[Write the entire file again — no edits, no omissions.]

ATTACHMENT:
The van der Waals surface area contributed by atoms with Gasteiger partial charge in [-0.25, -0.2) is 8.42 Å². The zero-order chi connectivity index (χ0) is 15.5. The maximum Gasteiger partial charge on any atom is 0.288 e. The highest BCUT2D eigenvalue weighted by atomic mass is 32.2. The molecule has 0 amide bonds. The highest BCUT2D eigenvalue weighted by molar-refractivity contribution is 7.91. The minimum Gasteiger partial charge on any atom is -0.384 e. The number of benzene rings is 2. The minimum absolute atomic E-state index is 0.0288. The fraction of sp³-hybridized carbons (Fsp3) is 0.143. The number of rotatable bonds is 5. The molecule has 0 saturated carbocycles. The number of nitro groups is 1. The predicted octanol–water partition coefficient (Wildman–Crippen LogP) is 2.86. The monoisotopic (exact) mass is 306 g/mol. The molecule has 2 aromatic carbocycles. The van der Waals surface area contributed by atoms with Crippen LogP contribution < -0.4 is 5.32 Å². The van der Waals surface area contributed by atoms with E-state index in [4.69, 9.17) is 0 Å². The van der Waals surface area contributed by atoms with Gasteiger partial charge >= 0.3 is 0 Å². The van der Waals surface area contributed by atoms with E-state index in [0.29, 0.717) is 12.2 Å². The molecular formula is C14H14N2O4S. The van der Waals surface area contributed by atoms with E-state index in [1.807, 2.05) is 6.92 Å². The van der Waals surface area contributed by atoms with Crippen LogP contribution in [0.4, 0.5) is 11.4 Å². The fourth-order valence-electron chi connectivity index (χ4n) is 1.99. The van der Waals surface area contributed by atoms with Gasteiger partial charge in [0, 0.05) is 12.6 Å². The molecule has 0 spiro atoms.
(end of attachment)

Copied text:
The van der Waals surface area contributed by atoms with Gasteiger partial charge in [-0.25, -0.2) is 8.42 Å². The zero-order chi connectivity index (χ0) is 15.5. The maximum Gasteiger partial charge on any atom is 0.288 e. The highest BCUT2D eigenvalue weighted by atomic mass is 32.2. The molecule has 0 amide bonds. The highest BCUT2D eigenvalue weighted by molar-refractivity contribution is 7.91. The minimum Gasteiger partial charge on any atom is -0.384 e. The number of benzene rings is 2. The minimum absolute atomic E-state index is 0.0288. The fraction of sp³-hybridized carbons (Fsp3) is 0.143. The number of rotatable bonds is 5. The molecule has 0 saturated carbocycles. The number of nitro groups is 1. The predicted octanol–water partition coefficient (Wildman–Crippen LogP) is 2.86. The monoisotopic (exact) mass is 306 g/mol. The molecule has 2 aromatic carbocycles. The van der Waals surface area contributed by atoms with Crippen LogP contribution < -0.4 is 5.32 Å². The van der Waals surface area contributed by atoms with E-state index in [4.69, 9.17) is 0 Å². The van der Waals surface area contributed by atoms with Gasteiger partial charge >= 0.3 is 0 Å². The van der Waals surface area contributed by atoms with E-state index in [0.29, 0.717) is 12.2 Å². The molecular formula is C14H14N2O4S. The van der Waals surface area contributed by atoms with E-state index in [1.807, 2.05) is 6.92 Å². The van der Waals surface area contributed by atoms with Crippen LogP contribution in [0.4, 0.5) is 11.4 Å². The fourth-order valence-electron chi connectivity index (χ4n) is 1.99. The van der Waals surface area contributed by atoms with Gasteiger partial charge in [0, 0.05) is 12.6 Å². The molecule has 0 spiro atoms.